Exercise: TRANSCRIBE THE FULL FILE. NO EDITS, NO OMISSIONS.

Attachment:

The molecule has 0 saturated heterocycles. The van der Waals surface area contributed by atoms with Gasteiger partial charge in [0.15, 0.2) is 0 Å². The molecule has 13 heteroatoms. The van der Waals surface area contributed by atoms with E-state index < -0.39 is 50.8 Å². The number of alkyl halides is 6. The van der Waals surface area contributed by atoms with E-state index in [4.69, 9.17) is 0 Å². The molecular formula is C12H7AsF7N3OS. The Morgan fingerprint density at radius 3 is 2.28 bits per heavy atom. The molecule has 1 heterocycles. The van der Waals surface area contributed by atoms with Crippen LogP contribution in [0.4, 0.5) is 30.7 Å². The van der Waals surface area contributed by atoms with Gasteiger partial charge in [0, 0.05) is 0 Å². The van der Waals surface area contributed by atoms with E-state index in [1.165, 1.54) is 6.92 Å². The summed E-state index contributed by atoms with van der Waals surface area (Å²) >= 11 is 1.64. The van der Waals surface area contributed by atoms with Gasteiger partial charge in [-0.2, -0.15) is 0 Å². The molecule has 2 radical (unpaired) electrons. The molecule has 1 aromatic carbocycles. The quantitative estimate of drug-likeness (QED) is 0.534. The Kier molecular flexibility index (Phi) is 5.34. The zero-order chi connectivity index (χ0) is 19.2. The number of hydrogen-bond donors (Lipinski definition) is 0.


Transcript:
The molecule has 0 saturated heterocycles. The van der Waals surface area contributed by atoms with Gasteiger partial charge in [0.15, 0.2) is 0 Å². The molecule has 13 heteroatoms. The van der Waals surface area contributed by atoms with E-state index < -0.39 is 50.8 Å². The number of alkyl halides is 6. The van der Waals surface area contributed by atoms with E-state index in [4.69, 9.17) is 0 Å². The molecular formula is C12H7AsF7N3OS. The Morgan fingerprint density at radius 3 is 2.28 bits per heavy atom. The molecule has 1 heterocycles. The van der Waals surface area contributed by atoms with Crippen LogP contribution in [0.4, 0.5) is 30.7 Å². The van der Waals surface area contributed by atoms with Gasteiger partial charge in [0, 0.05) is 0 Å². The van der Waals surface area contributed by atoms with E-state index in [1.165, 1.54) is 6.92 Å². The summed E-state index contributed by atoms with van der Waals surface area (Å²) >= 11 is 1.64. The van der Waals surface area contributed by atoms with Gasteiger partial charge in [-0.2, -0.15) is 0 Å². The molecule has 2 radical (unpaired) electrons. The molecule has 1 aromatic carbocycles. The quantitative estimate of drug-likeness (QED) is 0.534. The Kier molecular flexibility index (Phi) is 5.34. The zero-order chi connectivity index (χ0) is 19.2. The number of hydrogen-bond donors (Lipinski definition) is 0.